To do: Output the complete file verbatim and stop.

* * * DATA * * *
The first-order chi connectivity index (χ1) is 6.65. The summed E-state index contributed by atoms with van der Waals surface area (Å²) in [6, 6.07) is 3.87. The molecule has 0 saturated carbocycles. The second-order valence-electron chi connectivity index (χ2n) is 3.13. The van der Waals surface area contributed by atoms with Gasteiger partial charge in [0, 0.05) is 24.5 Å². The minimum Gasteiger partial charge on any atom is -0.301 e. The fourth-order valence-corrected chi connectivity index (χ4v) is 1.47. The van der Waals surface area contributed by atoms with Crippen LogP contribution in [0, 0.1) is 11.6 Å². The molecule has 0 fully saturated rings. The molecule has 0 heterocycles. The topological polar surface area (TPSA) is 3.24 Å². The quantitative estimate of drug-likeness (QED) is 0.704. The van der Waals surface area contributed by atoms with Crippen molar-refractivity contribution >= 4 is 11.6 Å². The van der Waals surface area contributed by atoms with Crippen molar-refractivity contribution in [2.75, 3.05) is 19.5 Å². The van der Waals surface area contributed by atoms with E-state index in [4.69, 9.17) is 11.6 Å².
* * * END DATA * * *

The first-order chi connectivity index (χ1) is 6.65. The summed E-state index contributed by atoms with van der Waals surface area (Å²) in [6, 6.07) is 3.87. The molecule has 0 saturated carbocycles. The second-order valence-electron chi connectivity index (χ2n) is 3.13. The van der Waals surface area contributed by atoms with Gasteiger partial charge in [0, 0.05) is 24.5 Å². The minimum Gasteiger partial charge on any atom is -0.301 e. The fourth-order valence-corrected chi connectivity index (χ4v) is 1.47. The van der Waals surface area contributed by atoms with Crippen LogP contribution in [0, 0.1) is 11.6 Å². The molecule has 0 fully saturated rings. The molecule has 0 heterocycles. The topological polar surface area (TPSA) is 3.24 Å². The quantitative estimate of drug-likeness (QED) is 0.704. The van der Waals surface area contributed by atoms with Crippen molar-refractivity contribution >= 4 is 11.6 Å². The van der Waals surface area contributed by atoms with Crippen molar-refractivity contribution in [2.75, 3.05) is 19.5 Å². The van der Waals surface area contributed by atoms with E-state index in [4.69, 9.17) is 11.6 Å².